Thew Associates was retained in January of 2019 by an engineering firm providing design services for the stabilization of a concrete flood wall on the northerly bank of Rondout Creek in Rosendale, New York. The engineer required bathymetric surveying and mapping of the Creek in the vicinity of the flood wall to facilitate their design. Thew Associates collected bathymetric data utilizing a Norbit iWBMS multi-beam echo sounder mounted on a remotely controlled EchoBoat. In addition to the bathymetry, the multi-beam sonar utilized for the survey was able to confirm areas of significant scouring and undermining of the flood wall footings.
The 1.8-meter EchoBoat USV was utilized due to restricted access (steep banks), swift currents, and variable water depths. The vessel was secured with a tether held by personnel on a bridge adjacent to the upstream end of the survey area. The Norbit iWBMS integrated multi-beam sonar system is compact and lightweight enough to be easily used with the USV. A simplified graphical user interface that communicates with the shore station and operator through a remote connection allows the user to navigate the USV and observe the data being collected. Additionally, the system has the ability to transmit the data in real-time to the office so the Project Manager can also view the data being collected.
Multi-beam sonar was chosen over vertical single-beam sonar because of the ability to provide complete coverage of the Creek bottom and the ability to collect bathymetric data under the flood wall to map the extent of the undermining caused by scour beneath the flood wall footings.
During the survey, raw position and motion data was logged on the survey vessel, while GPS/GNSS observations were logged by a local base station set up over a project control point. This data was combined and post-processed to provide very accurate positioning of each sounding, even in areas where the GPS/GNSS signals are interrupted, such as near the bridge or immediately adjacent to the flood wall. The data was all initially post-processed and validated utilizing Hypack hydrographic surveying processing software. The bathymetric data was subsequently exported as an XYZ file to create a representative bathymetric surface, as well as an LAS point cloud file of all soundings. The LAS file was imported into TopoDOT to extract detailed breakline data for the flood wall, footings, extents of undermining, and adjacent concrete apron. The breakline and surface area was brought into an Autodesk Civil 3D environment to prepare the final bathymetric mapping, including plan and cross-sectional views to illustrate the existing conditions and for use in the remedial design.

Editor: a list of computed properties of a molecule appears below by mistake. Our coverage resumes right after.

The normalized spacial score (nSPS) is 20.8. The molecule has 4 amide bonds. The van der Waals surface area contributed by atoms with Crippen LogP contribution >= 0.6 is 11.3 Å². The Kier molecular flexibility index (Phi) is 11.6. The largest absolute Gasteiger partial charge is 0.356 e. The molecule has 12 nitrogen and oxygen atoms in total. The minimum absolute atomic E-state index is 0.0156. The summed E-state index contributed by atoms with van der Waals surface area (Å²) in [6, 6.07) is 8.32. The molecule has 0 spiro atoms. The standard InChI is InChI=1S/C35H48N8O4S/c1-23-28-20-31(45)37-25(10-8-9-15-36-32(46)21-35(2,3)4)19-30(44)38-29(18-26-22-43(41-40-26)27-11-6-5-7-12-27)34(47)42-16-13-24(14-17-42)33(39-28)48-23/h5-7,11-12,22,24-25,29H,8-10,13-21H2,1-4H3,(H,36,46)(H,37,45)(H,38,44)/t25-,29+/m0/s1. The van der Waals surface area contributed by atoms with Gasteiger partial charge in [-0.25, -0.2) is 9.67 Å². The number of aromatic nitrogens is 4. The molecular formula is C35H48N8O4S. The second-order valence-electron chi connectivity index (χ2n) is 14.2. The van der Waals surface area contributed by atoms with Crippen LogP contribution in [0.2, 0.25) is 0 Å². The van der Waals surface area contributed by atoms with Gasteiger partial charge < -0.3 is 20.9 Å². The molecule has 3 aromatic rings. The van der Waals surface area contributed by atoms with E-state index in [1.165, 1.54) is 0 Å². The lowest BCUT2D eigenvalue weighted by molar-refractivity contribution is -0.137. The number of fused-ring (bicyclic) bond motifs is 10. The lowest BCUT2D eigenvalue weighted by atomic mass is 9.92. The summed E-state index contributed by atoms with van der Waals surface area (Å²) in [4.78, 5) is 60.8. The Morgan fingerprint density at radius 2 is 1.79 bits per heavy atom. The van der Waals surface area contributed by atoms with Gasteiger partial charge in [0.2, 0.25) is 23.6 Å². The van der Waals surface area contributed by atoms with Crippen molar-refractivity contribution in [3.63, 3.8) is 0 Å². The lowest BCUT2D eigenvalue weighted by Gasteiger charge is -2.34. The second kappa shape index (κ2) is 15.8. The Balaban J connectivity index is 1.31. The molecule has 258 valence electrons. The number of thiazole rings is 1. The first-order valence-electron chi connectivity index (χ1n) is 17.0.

Figure 1: Visible undermining of the concrete footing to the left of the image. The vertical section of the flood wall is seen to the extreme left of the image.
Multi-beam sonar can be used to inspect the integrity of many underwater components including:
- Bridge piers/abutments
- Retaining walls (submerged installed sheet pile retaining wall on Buffalo River project)
- Dam structures
- Submerged intakes/outfalls
- Abandoned-in-place infrastructure (submerged roads/bridges, buildings, walls)
- Breakwater armor (stone, blocks: dolos, antifer, tetrapod, etc)
Figure 2: The flat horizontal green line is the exposed portion of the top of the concrete footing. The blue represents the Creek bottom.
Figure 3: The vertical flood and concrete footing is readily visible with the adjacent Creek bottom. Scour was not occurring in this area.
Over the past few years, unmanned aerial vehicles (UAV’s) have become a fixture in the toolbox of surveying and mapping professionals. Light Detection and Ranging (LiDAR) sensors and digital cameras mounted on UAV’s allow surveyors to gather a tremendous amount of data more efficiently than conventional surveying methods, which have made the technologies very popular. Thew Associates was an early adopter of UAV technology utilizing both LiDAR and photogrammetry technologies and this post aims to provide an overview of the strengths and limitations of both technologies.
How the Technologies Work